Ordinarily, at this time of year reporter Duncan Brantley would be devoting all of his time to SI's college football coverage. This, however, is not an ordinary year. Down in the southern hemisphere, where summer is just around the corner, the America's Cup has just gotten under way off Fremantle, Australia. Since Brantley is also SI's resident sailing expert, he will be doing double duty for the next few months. This week he checked the facts in the America's Cup story on page 36 and the COLLEGE FOOTBALL column on page 64, and he wrote the Focus on page 104, which is about the Argos satellite tracking system currently monitoring the whereabouts of the singlehanded sailors competing in the BOC Challenge, an around-the-world race.
It was the America's Cup that brought SPORTS ILLUSTRATED and Brantley together. In the summer of 1983, when the Cup was sailed off Newport, Brantley, an avid sailor from Rutherfordton, N.C., was living in Old Lyme, Conn., about 50 miles away. He wrote a letter to SI, listing his credentials—B.A. in journalism from Chapel Hill, Radcliffe summer publishing course, 15 months as assistant editor on a boating magazine, a lifetime of sailing, etc.—and offering his services.
Senior writer Sarah Ballard was already in residence in Newport. "I was new to the sport," says Ballard, "and it wasn't long before I knew I was in over my head. There was nobody on the staff then who could bail me out, so I sent an SOS for Duncan."
Brantley answered the distress call and spent the summer driving twice a week from Old Lyme to Newport to give Ballard dry-land sailing lessons. "He'd draw boat shapes to illustrate match racing strategy and translate the perversely obscure sailing jargon I was hearing all the time," says Ballard.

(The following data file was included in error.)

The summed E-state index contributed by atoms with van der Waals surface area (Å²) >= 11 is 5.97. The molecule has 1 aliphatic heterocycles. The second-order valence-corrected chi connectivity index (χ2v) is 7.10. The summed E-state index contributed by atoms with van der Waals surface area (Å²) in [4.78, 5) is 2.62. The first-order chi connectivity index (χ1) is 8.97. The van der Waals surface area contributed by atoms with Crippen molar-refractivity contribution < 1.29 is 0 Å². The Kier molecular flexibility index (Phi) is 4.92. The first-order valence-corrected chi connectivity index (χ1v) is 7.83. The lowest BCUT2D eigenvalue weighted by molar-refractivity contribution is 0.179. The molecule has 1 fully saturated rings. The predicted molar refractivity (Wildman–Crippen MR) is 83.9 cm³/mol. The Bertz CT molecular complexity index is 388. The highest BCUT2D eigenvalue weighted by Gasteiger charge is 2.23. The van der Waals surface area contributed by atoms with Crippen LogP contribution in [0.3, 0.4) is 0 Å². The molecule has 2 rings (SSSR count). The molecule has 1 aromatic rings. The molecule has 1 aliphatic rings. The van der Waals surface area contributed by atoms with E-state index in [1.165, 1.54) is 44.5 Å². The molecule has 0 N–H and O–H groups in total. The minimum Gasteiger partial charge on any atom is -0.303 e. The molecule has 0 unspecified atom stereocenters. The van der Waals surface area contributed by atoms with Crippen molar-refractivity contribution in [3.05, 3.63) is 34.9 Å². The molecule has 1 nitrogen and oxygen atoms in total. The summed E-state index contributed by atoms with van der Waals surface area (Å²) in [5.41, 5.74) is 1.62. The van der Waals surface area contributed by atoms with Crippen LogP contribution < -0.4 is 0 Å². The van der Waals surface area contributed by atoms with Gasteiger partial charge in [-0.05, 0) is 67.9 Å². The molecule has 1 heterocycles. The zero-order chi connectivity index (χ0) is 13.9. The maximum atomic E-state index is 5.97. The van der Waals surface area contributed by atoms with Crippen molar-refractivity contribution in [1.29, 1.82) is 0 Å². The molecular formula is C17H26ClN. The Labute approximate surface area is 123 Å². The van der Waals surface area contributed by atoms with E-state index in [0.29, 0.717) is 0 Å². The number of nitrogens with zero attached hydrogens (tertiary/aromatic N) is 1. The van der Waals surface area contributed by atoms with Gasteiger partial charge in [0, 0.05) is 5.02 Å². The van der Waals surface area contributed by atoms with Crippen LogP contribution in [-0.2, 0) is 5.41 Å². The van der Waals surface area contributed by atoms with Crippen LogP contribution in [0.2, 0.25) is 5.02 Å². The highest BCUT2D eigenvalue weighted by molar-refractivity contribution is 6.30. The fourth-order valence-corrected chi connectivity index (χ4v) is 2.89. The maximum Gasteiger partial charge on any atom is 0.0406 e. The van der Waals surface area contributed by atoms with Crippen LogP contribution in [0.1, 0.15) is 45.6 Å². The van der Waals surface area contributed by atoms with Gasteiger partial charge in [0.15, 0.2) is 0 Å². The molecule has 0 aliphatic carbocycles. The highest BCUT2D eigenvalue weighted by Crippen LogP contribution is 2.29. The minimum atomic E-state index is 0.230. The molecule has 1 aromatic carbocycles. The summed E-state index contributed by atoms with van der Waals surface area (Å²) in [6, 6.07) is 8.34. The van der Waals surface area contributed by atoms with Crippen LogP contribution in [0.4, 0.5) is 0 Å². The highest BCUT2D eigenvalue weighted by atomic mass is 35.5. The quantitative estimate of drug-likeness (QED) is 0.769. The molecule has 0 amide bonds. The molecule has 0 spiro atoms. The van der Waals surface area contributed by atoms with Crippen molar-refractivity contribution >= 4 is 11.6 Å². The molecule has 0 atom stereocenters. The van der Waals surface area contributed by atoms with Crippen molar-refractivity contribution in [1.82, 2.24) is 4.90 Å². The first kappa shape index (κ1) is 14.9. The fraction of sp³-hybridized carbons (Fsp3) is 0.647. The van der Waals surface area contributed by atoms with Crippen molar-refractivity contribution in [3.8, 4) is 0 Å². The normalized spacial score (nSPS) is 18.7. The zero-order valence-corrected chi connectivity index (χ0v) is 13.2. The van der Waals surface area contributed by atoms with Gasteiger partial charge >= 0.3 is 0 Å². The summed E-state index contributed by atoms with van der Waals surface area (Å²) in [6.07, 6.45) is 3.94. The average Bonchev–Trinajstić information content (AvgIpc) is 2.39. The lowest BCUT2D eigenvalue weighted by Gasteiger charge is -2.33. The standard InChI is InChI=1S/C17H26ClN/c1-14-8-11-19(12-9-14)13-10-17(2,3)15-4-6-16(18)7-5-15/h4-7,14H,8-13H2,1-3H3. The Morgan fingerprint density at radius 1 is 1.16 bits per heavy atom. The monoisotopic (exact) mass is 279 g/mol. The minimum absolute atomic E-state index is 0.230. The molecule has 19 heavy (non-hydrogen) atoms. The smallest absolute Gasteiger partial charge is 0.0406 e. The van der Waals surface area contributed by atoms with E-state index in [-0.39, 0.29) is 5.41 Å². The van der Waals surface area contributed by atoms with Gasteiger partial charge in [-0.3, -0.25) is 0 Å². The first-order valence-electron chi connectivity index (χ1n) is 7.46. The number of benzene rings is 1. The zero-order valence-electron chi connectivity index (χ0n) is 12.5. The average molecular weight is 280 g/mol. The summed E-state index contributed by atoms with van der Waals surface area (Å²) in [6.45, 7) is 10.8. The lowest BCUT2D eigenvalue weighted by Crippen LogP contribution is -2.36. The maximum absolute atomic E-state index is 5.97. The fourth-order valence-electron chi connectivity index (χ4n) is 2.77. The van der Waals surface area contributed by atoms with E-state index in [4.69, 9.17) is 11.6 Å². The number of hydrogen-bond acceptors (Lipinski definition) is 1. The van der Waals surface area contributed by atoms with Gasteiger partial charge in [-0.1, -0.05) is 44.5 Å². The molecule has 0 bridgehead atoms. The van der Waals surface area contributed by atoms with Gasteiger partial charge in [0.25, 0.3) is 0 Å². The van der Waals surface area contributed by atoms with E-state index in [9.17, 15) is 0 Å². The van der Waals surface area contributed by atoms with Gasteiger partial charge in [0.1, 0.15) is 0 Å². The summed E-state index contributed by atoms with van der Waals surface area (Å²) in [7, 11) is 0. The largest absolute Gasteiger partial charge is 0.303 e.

The America's Cup of 1983 turned into a bigger story than anyone could have predicted. Australia II's winged keel, the controversy over its legality and, finally, Australia II's come-from-behind victory over Liberty made for a tumultuous summer, and Brantley was in the thick of the action.
When SI wanted to publish a drawing of the still-secret keel, Brantley was asked to survey all the yacht designers he could find for their expert guesses on the shape of the keel. He did that, but on his own he also paid a visit to the Canadian compound on the Newport waterfront. A few weeks earlier a Canadian diver had been arrested while trying to photograph the Aussie keel from underwater. A second diver got away, and the rumor persisted that one roll of film had escaped discovery. Brantley located the first diver, learned he now had the pictures and persuaded him to give SI a look. From the photos, which were too murky for reproduction, Brantley made several sketches, which he then turned over to artist Don Moss, with the result that two weeks later SI readers were given a preview of the keel, a month before it was actually unveiled.
Later this fall, as the football season winds down, the America's Cup trials will be heating up, and Brantley will be off to Australia. Once again, he will be where the action is.